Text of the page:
This freedom is great for developers. If, for example, an old application requires a small bug fix, this can still be updated without having to catch up with all other platform changes since its original release. That said, it’s not great for either Google or end users. API updates always have a strong focus on improving security and performance, and without a push to keep updating the target SDK version, apps often take a long time to get updated with the latest power-saving and security features.
So what is changing? In relation to what will be accepted onto the Google Play Store, Google has made their intentions quite clear to developers. In essence, by the end of 2018 apps must be targeted to the previous major Android release. By August 2018 all new applications submitted to the Google Play Store must be targeting Android 8.0 (API 26), and by November 2018 updates to existing apps must also target the same API level. Following this, upon the release of a new Android dessert version, the requirement will advance to the previous major version.
With this, by the end of 2018 all recently updated apps on the Play Store will need to be targeting Android 8.0 (API 26), whilst by the end of 2019 they will need to target Android 9.0 (API 28), and so on. For now, this restriction will only exist within the Google Play Store. For alternate app stores, or when privately releasing applications this will not apply. However, after this change, Google has reserved the right to restrict apps that do not target a recent API level within the Android SDK itself. We do not know what form this will take, but eventually, regardless of their distribution mechanism, all apps will require recent target API versions.
For a lot of newer applications, the impact of this change will not be felt for a while. New apps are typically developed targeting the latest Android version. If the app is developed targeting the latest developer preview, then this gives around 18 months of notice between the SDK version becoming available, and that version being enforced by the Play Store. Older applications however, will start struggling sooner.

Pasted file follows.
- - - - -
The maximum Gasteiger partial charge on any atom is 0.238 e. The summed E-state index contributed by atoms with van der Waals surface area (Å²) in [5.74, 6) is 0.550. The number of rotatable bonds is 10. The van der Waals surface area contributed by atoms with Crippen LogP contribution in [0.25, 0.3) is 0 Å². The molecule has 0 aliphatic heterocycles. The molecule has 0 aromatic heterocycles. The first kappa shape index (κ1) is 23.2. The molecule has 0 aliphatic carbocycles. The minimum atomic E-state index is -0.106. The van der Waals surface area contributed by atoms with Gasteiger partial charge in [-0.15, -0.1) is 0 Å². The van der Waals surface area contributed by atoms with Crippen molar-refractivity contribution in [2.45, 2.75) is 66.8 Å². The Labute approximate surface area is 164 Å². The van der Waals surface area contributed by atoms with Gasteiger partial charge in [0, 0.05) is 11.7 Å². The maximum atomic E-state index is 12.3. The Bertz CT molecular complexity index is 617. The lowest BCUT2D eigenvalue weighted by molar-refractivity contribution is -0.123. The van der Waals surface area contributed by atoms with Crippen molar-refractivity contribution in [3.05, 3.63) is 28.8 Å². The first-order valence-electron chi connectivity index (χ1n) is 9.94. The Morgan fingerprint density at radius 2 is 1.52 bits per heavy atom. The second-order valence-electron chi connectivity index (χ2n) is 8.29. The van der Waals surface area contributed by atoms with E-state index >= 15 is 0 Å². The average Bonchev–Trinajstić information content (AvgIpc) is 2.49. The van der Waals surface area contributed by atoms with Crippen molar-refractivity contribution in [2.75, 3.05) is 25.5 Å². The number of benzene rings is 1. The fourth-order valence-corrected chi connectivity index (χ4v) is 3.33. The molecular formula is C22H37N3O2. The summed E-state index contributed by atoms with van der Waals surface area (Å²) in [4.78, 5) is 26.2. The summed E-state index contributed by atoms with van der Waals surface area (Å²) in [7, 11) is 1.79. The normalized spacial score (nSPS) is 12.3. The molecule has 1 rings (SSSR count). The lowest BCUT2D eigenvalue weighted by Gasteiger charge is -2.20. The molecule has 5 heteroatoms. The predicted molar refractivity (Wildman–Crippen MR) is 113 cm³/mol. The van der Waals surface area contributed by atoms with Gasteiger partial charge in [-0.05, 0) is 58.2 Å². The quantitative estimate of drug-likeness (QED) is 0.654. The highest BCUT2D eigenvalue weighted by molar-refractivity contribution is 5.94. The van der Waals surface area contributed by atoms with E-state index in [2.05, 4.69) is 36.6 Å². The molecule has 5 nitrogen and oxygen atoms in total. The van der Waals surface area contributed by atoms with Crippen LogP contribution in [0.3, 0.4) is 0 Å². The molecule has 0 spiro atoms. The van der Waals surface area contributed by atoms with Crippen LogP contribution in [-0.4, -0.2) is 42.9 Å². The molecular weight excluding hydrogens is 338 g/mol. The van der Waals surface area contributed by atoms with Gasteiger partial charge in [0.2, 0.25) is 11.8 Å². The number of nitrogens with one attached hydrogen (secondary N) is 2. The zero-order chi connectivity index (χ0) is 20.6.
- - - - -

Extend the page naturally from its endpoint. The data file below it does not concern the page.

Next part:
Although apps currently on the Play Store will continue to work by using compatibility for the SDK version they are targeting, and Google will not be removing older apps from the store, the new SDK requirement may discourage developers from updating their old apps if it becomes too much work to support API changes each year. Additionally, this change may be felt heavily in either long-term support contracts, or by larger companies that previously have had control over what they update and when.
It is not yet clear how much of an impact this change will have on the Play Store over the next few years. Android OS updates tend to have very few breaking changes, partially because a lot of the system has been extracted to support and service frameworks, but also because of the current maturity of the platform itself. The amount of changes required to bump up the target SDK version of an app is also heavily dependant on what the app does. Upgrading to Android 8.0 (API 26) for example, could require as little as defining notification channels, but could equally require completely rewriting how your app behaves in the background as per new background execution limits.
Despite the additional burden this change will bring in, the goal behind it is to reduce fragmentation within the app ecosystem, and to ensure that users are downloading apps which are secure and performant for their device. Google believes that between 12 to 18 months is a long enough window for app developers and organisations to plan ahead for upcoming releases. Now users just have to hope that the developers for their favourite apps agree.